It also explodes in wildfire conditions, creating far nastier fires than native grasses alone.
The stuff reminds me of Mesquite, out west. Greasewood, some call it Hmmmm, maybe both would produce good jet fuel!
We've got some really invasive plants here in my part of the Golden State. One that's consumed acres in my area is scotch broom: it's also a horrible wildfire hazard, as we re-discovered again a few years ago when it seemed like the whole state was burning up. There are teams of dedicated volunteers who go out in all kinds of weather to uproot it, and other bad guys, from state parks and other wild areas. I wonder if there are similar programs in OK?
Assuming the right process is found, you're right about the potential value of these plants as biofuel. But the 200 ecology, wildlife biology, and forestry scientists quoted in the NYT article I sent a link to are rightfully concerned. Plants are harder to control and domesticate than animals, and the risk of their pollen or seed/rootstock escaping is well illustrated by the kudzu example. Figuring out how to harvest what's already there as biomass and turning it into fuel might be a more useful and worthy research project for eradication.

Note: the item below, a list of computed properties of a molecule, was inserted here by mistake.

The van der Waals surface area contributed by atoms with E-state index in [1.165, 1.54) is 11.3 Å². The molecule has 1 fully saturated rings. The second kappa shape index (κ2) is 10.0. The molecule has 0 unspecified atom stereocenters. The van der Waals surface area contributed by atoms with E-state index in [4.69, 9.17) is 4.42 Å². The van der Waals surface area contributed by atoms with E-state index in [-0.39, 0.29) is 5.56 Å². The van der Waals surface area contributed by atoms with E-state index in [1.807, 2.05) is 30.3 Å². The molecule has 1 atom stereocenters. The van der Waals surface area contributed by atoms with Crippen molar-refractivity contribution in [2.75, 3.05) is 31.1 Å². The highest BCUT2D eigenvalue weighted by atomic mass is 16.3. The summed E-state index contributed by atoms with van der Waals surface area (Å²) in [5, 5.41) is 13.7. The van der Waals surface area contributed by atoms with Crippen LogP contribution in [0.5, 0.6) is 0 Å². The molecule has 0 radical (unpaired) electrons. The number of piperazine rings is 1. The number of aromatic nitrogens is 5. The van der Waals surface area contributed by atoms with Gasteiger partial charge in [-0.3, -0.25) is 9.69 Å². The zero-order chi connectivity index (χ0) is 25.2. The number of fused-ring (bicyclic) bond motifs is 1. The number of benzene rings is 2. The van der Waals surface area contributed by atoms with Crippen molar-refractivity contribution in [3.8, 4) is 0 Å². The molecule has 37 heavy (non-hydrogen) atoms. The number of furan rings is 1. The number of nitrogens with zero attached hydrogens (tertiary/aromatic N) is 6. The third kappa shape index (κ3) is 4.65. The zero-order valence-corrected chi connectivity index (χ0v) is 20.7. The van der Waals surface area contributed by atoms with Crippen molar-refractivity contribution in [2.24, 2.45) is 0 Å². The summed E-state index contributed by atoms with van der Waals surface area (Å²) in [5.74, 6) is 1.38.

NIST's new five-year strategic plan for its Material Measurement Laboratory lists additive manufacturing materials development as one of the main areas it will support by developing measurements, data, techniques, and models.